Ready, Set, Camp!

Pack the sleeping bag and the bug spray and prepare your child emotionally for summer camp.
By Christopher Thurber, PhD
Nov 06, 2012

Ages

8-10


Nov 06, 2012

Summer camp seemed like a far-off fantasy just a few frosty months ago as you filled out your child's registration form. Now the excitement of campfires, swimming, archery, and talent shows is just around the corner.

If your child will be heading to overnight camp for the first time this summer, he may feel some anxiety about leaving home as the big day draws near. But even seasoned vets can get a case of the nerves. Here's how you can help ease your child's angst (and yours, too) while pumping up the enthusiasm.

Get Ready Together
Children who participate in preparing for camp enjoy their time away more than children who have it all done for them. So with that in mind, try to involve your child in as many of the decisions as you can as you get ready. If you're still trying to pick a camp from a short list, for example, avoid making the choice for her. Instead, choose one with her input so that she feels a sense of ownership.

When the time comes to shop for supplies, take your child along and let him make some of the choices. He can choose the color of his new footlocker or sleeping bag, for instance. At home, ask him to help you label clothing, load the batteries in his flashlight, and choose the books he might like to read during downtime (don't forget to consult that school summer reading list!).

Heading Off Homesickness
In my research, I found that 95 percent of boys and girls experience homesickness at some point while at camp. That may sound worrisome, but there is a silver lining: Many psychologists now believe that the longing children (and parents) sometimes feel when they're apart is evidence of the strength of the bond between them. Fortunately, you can take action to prevent severe homesickness by preparing your child with the following strategies:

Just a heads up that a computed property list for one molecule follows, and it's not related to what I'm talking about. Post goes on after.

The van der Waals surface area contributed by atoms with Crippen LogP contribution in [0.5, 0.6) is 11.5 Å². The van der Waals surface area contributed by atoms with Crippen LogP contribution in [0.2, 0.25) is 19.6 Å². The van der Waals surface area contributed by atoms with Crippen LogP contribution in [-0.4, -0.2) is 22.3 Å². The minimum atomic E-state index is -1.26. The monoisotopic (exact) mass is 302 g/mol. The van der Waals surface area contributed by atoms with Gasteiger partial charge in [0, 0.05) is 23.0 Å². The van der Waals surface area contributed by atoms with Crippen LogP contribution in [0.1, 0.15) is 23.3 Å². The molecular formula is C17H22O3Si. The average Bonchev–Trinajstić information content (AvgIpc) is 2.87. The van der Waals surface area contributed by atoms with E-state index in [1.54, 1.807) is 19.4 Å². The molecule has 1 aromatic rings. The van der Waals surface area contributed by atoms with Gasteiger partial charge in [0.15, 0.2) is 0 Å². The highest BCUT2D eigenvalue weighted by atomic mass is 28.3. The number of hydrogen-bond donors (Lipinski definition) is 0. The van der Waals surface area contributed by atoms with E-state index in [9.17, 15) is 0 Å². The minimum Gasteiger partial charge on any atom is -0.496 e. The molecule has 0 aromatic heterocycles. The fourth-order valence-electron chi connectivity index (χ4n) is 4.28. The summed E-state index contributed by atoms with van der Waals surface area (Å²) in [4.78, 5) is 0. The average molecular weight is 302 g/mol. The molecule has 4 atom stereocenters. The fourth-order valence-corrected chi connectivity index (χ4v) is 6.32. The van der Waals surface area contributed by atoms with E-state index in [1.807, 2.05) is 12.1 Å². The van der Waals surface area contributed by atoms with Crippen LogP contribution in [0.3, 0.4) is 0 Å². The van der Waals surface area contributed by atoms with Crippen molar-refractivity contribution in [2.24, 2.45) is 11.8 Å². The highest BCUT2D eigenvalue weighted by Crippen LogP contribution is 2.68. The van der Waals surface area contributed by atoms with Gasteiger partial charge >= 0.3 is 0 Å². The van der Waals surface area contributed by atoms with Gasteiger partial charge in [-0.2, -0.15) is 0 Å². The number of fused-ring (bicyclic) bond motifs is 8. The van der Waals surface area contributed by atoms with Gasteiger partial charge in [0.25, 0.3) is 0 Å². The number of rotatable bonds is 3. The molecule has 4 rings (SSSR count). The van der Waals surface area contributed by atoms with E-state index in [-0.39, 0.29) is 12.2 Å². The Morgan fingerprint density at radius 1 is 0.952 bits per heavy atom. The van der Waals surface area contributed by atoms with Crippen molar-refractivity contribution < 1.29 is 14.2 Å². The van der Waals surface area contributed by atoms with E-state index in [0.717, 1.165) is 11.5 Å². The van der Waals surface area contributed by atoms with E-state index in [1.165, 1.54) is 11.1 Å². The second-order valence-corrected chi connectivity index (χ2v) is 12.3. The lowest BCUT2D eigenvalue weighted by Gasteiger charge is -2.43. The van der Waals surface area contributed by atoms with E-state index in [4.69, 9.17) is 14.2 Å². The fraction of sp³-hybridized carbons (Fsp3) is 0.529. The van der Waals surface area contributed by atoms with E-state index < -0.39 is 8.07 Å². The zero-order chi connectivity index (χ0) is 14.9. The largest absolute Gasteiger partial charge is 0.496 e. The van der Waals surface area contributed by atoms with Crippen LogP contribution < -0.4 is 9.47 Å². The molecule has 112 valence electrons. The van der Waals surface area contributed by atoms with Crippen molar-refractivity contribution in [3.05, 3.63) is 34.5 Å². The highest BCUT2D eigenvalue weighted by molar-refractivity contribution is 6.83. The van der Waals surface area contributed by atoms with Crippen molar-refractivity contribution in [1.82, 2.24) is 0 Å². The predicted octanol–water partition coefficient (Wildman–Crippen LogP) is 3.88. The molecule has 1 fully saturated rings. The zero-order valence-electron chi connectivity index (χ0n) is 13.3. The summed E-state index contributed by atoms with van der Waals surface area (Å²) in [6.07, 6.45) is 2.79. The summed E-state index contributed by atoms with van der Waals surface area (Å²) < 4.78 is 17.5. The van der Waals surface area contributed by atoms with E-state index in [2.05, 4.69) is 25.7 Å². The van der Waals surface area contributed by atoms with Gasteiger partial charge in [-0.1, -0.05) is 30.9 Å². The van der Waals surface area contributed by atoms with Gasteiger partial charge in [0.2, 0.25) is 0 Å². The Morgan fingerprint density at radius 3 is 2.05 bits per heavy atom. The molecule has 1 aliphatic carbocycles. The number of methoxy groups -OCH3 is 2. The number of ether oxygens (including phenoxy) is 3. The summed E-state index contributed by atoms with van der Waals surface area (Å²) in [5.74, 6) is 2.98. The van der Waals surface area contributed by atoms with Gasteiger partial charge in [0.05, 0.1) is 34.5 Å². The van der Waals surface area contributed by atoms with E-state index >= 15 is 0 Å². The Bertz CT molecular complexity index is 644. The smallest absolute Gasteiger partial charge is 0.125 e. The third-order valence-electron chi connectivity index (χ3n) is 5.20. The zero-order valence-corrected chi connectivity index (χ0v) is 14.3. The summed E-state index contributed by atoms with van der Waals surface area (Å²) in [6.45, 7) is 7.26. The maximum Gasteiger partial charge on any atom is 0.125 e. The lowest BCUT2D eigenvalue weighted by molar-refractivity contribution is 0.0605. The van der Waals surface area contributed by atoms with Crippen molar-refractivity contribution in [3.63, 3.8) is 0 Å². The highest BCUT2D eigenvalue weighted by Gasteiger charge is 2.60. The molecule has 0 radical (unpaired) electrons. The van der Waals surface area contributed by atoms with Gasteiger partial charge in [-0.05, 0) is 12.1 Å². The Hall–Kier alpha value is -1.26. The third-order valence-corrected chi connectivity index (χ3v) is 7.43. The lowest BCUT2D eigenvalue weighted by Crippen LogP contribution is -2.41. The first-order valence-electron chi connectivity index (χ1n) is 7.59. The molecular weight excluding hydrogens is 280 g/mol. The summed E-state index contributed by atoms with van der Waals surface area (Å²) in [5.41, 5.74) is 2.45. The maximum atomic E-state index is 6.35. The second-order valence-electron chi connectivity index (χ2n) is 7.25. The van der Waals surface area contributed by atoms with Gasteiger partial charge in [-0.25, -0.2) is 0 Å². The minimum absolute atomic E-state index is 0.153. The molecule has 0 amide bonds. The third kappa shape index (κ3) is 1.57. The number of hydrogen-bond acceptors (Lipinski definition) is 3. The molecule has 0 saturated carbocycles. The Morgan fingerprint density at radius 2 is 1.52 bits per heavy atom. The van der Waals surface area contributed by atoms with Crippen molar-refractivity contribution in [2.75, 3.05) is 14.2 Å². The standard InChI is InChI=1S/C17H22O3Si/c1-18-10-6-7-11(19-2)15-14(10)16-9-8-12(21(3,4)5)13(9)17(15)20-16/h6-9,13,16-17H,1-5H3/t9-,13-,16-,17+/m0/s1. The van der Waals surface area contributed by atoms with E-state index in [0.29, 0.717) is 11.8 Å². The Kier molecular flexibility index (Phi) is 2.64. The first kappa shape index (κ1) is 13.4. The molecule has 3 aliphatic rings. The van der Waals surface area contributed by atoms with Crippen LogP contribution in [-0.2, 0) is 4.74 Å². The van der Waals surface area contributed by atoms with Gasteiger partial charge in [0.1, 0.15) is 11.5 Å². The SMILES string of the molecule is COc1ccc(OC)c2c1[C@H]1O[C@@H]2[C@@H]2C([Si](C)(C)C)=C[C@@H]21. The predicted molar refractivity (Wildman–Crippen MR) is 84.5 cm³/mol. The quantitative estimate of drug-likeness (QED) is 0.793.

• Arrange for practice time away from home. Spending the weekend at a grandparent's house or a few days with a friend stimulates feelings of independence and gives kids confidence that they can cope with longer separations from home.
  • Discuss how letter writing will help the family stay connected. Kids love to receive letters at camp, primarily because it's reassuring to hear that everyone at home — parents, pets, and siblings — is doing fine.
  • Use a wall calendar to show the camp's opening and closing days so your child can see that camp does not last forever.
  • Send a letter to camp before opening day, so your child gets mail right away. If you like, send your first letter directly to your child's cabin leader for early delivery.
  • Discuss any recent stressful family events and provide reassurance to help vanquish the preoccupying thoughts of home that drive homesickness.

One Month to Go
At some point your child will ask the inevitable: "What if I feel homesick?" The best reply you can give is, "You probably will miss something about home while you're away, but I know you'll love camp." Avoid the dreaded mixed message called "The Pick-Up Deal." Telling your child, "If you feel homesick, I'll come get you" sets them up for failure. It's like saying, "I think the only solution to this normal feeling is for me to rescue you."

One Week to Go
As the big day nears, you can expect some anxious anticipation. Because every child wonders, "Will I make friends?" and "Will I like the food and activities?" it's important for you to stay relaxed and confident. Ask, "What do you think you'll like the most?" and "Won't it be fun to make new friends?" Soothe separation anxiety by gently reminding your child, "I'll be fine while you're at camp. There's lots to do around the house and at work. Plus, I'll be busy writing you letters and reading yours. Remember, camp only lasts for a few weeks, so you've got to take advantage of all the fun stuff while you're there. Before you know it, you'll be home again."

Opening Day
Once you arrive at camp (or at the camp bus stop), you can model good social skills by making good eye contact, introducing yourself to staff, asking questions, and sharing a little about yourself. Inform your child's cabin leader about any allergies, medications, or other conditions that will help the staff care for your child. After a warm goodbye, it will be time for you to hit the road. Remember, camp means you get to enjoy a well-deserved respite from full-time parenthood. And because you've prepared for camp thoughtfully, you can rest assured that your child is about to have the time of his life.

Social & Emotional Skills
Age 10
Age 9
Age 8
Feelings and Emotions
Cheerleading
Separation Anxiety